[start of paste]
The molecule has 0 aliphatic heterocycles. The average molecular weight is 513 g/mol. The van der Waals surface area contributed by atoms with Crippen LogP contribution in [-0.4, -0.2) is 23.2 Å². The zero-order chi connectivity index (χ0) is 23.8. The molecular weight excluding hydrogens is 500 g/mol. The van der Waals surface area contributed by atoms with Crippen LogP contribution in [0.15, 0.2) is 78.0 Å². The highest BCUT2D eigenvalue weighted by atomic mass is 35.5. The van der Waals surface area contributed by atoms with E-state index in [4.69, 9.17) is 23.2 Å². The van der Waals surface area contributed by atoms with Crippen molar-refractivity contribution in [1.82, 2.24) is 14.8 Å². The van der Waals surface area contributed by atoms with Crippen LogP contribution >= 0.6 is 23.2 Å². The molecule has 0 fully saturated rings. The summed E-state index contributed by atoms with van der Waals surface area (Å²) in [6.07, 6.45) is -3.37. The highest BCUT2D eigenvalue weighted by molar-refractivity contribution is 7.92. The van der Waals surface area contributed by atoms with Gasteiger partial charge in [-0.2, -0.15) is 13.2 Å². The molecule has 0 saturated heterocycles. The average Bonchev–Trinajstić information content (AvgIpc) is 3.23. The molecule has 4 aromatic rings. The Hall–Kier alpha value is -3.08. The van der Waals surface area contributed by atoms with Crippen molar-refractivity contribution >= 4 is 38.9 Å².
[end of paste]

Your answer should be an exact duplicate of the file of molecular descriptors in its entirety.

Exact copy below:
The molecule has 0 aliphatic heterocycles. The average molecular weight is 513 g/mol. The van der Waals surface area contributed by atoms with Crippen LogP contribution in [-0.4, -0.2) is 23.2 Å². The zero-order chi connectivity index (χ0) is 23.8. The molecular weight excluding hydrogens is 500 g/mol. The van der Waals surface area contributed by atoms with Crippen LogP contribution in [0.15, 0.2) is 78.0 Å². The highest BCUT2D eigenvalue weighted by atomic mass is 35.5. The van der Waals surface area contributed by atoms with E-state index in [4.69, 9.17) is 23.2 Å². The van der Waals surface area contributed by atoms with Crippen molar-refractivity contribution in [1.82, 2.24) is 14.8 Å². The van der Waals surface area contributed by atoms with Crippen LogP contribution >= 0.6 is 23.2 Å². The molecule has 0 fully saturated rings. The summed E-state index contributed by atoms with van der Waals surface area (Å²) in [6.07, 6.45) is -3.37. The highest BCUT2D eigenvalue weighted by molar-refractivity contribution is 7.92. The van der Waals surface area contributed by atoms with Gasteiger partial charge in [-0.2, -0.15) is 13.2 Å². The molecule has 0 saturated heterocycles. The average Bonchev–Trinajstić information content (AvgIpc) is 3.23. The molecule has 4 aromatic rings. The Hall–Kier alpha value is -3.08. The van der Waals surface area contributed by atoms with Crippen molar-refractivity contribution >= 4 is 38.9 Å².